"I am hoping that while I am here, I will find people who will help us to sponsor one girl and one boy to come to the United States after high school to attend university," he says. "If we set it up to make all the Maasai children compete, they will try to be very good in their studies. And this would then be beneficial to the Maasai. Their children would get an education, and the one condition for the two winners is that after they have come to America, they will return to Kenya to share what they have learned."
"Work by Nicholas Sironka" is on view at the Spokane Art School Gallery from Jan. 10-Feb. 9. Artist reception: Feb. 2 from 5-9 pm during the Visual Arts Tour. He also offers a Maasai master class and batik workshop on Saturday, Jan. 27, from 10 am-2 pm. Cost: $50, plus $5 lab fee. Call: 328-0900.
Full Visual Display
While the view from LOUISE KODIS's front window is one of a snow-buried South Hill street, the surroundings inside are like a spring day in full bloom. The organic shapes of leaves and petals tease life from the bright fabrics and handmade ribbons of Kodis's
studio space. At one end of the room hangs a beautiful, fairy tale swing with a gauzy silk seat and ropes of vibrant cloth. Hundreds of colorful strips hang from the arms of an antique lamp and an enormous pair of scissors — more than five feet high — watches over the productive and creative scene.
Kodis is readying herself and her work for her upcoming show, "Full Public Disclosure," at the Chase Gallery.
" 'Full Public Disclosure' refers to a combination of things," she explains. "When we first planned the show, it was late in summer and as a nation, we were in the throes of pre-election politics, as a city we were in the throes of what's going on in City Hall. A great deal of my work has been exhibited in and commissioned for display in public places. And my exhibit at the Chase will be not only finished pieces,
but also sketches and designs and works in progress so that the viewer can see what goes into the finished work."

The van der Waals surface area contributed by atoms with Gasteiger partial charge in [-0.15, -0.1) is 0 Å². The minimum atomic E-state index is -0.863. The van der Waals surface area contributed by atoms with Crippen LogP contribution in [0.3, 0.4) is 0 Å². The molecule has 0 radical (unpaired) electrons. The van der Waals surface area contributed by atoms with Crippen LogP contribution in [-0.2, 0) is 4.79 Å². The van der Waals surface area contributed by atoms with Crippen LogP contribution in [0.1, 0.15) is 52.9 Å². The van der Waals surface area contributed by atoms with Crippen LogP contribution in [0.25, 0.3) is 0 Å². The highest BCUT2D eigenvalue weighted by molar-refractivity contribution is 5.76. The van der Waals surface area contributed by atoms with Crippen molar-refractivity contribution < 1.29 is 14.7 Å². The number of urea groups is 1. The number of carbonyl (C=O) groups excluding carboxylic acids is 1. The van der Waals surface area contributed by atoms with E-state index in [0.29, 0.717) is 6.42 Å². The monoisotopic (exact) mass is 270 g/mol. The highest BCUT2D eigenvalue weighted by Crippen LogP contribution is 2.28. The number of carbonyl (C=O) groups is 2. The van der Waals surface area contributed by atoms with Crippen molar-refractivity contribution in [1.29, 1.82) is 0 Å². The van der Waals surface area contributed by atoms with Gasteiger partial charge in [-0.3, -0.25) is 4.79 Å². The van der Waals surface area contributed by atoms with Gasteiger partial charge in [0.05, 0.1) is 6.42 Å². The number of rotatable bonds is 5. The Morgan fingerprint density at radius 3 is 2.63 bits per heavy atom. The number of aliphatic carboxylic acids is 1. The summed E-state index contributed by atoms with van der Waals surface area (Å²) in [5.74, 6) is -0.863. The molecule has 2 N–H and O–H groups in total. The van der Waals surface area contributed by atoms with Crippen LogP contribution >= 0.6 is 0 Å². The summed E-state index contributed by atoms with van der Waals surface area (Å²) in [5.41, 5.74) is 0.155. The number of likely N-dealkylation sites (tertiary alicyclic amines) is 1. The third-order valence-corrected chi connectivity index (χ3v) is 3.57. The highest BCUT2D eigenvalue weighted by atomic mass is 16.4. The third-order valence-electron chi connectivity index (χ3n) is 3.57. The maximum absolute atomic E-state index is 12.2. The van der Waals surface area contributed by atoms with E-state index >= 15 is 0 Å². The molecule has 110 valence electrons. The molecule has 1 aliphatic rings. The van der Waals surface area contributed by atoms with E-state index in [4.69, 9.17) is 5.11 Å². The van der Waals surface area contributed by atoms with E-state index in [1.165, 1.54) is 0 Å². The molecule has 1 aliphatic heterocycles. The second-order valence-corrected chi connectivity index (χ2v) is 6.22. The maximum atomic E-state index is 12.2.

Much of the work for this show is inspired by the natural world. Free Fall is a five-piece work, consisting of long banners of silk with leaf images borrowed from Kodis's
summer back yard.
"I have long been fascinated with the transparent quality of fabric," she says. "How light falls on it, and how light
comes through it. And that's what I'm exploring in these pieces."
Likewise, the fantasy swings, which will be three in number, have a magical quality that nevertheless keeps its feet on the ground. While the swings are translucent and delicate, they're decorated with leaf and bloom shapes and hung by handmade fabric ropes that give the finished pieces a sense of stability.
"The ropes precipitated a lot of hand-sewing," admits Kodis.
The practical joy of a simple pocket is not lost on Kodis's
work as well. A self-professed "pocket fetishist," she continues to use pockets — both large and small — in her fiber compositions.
"Haven't you always wondered what people have in their pockets?" she says. "I can't stand clothes without pockets. They're so useful, and they always have such fascinating things inside."
The show also includes collaborative work with two of the most important men in her life, her glassworking partner, David Glass, and her brother, illustrator
and artist Leslie La Pere. La Pere's influence can be seen in a large four-pocket work that incorporates his illustrative work, and Glass fashioned a number of glass tags that match her fabric tags for the aptly named piece "Tag Sale."
For her numerous commissions, Kodis
often builds a miniature, three-dimensional model to show what the finished work will look like. "A Sense of Place," destined to hang in a public building in Monroe, Wash., has two small-scale model prototypes in the show, which combine nylon, bamboo and icons immediately familiar to anyone who's ever puzzled over an interstate road map before.
"The way these are structured is meant to suggest the properties of bent and folded paper," she says. "You know how we fold maps and never get them right? That's what I tried to capture here. I've never made a fabric map before, and this is my interpretation of a section of state map."
"Full Public Disclosure," a display of works by Louise Kodis, shows at the Chase Gallery in City Hall, 808 W. Spokane Falls Blvd., through Feb. 16. Artist reception: Feb. 2 from 5-9 pm during the Visual Arts Tour. Call: 625-6050. & lt